We weren’t friends, and I have no idea how long she kept it up for.
Perky, peppy Peggy would probably not make any of the professional football cheerleading squads these days. Just not the type. And I like to think that she’d be too smart to put in a 20+ hour workweek, for which she got paid little or nothing, for a professional sports team raking in millions of dollars a year.
I’ll have to guess what would motivate someone to become a cheerleader for a professional football team.
I’m guessing that they’re dancers and/or fitness instructors and, even if they get paid zilch or near-zilch to shake boobs and booty, they do it for the exercise or the fun or the camaraderie. Or to use in promotional materials for their dance studios or fitness centers.
I’m guessing that some dream of meeting the man of their dreams. First choice, a high-paid glamor boy like Tom Brady. Second choice, a billionaire owner seeking a trophy wife. Third choice, someone on the practice squad. Fourth choice, a creepy old season’s ticket holder.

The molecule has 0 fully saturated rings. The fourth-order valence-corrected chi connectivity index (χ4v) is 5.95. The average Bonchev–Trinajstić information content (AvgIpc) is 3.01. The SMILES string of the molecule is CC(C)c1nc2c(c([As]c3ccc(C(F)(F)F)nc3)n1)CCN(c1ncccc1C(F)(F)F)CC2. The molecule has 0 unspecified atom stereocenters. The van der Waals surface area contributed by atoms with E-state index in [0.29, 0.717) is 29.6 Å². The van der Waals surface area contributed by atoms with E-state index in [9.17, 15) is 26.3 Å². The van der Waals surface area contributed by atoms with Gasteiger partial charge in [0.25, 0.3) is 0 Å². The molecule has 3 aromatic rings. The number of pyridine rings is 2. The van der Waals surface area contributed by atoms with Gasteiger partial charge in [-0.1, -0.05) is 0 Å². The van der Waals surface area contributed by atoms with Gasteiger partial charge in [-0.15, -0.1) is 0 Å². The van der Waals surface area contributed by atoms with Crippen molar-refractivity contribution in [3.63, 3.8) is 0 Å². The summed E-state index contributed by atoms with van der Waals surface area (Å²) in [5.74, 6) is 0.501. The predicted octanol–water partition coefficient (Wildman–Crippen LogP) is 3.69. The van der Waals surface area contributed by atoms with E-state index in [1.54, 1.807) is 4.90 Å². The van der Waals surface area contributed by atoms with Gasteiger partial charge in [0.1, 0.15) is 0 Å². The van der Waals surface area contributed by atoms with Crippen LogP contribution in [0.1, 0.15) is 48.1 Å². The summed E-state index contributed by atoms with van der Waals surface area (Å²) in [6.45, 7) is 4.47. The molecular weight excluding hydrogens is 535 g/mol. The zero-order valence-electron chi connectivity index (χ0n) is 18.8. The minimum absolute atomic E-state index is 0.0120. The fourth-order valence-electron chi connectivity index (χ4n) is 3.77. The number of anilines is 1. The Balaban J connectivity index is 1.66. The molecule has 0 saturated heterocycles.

Maybe they just like football.
Or, maybe, in the words of Buffalo restaurateur Russell Salvatore, who at one point sponsored the Buffalo Bills cheering squad, the Buffalo Jills:
“They did it from the good of their heart.” (Source: Businsessweek.com)
While Salvatore (of Russell’s Steak, Chops & More fame) backed the Jills, the cheerleaders didn’t get paid. (“They never asked me for pay.”) There were, however, some side benefits. Sort of.
He did write them a song, set to the tune of Volare, to use when they took the field. (“Go Jills, go Buffalo, go Jills, we love you so / You make the game day so bright / Your cheers are sure dynamite.”) The cheerleaders opted not to use it.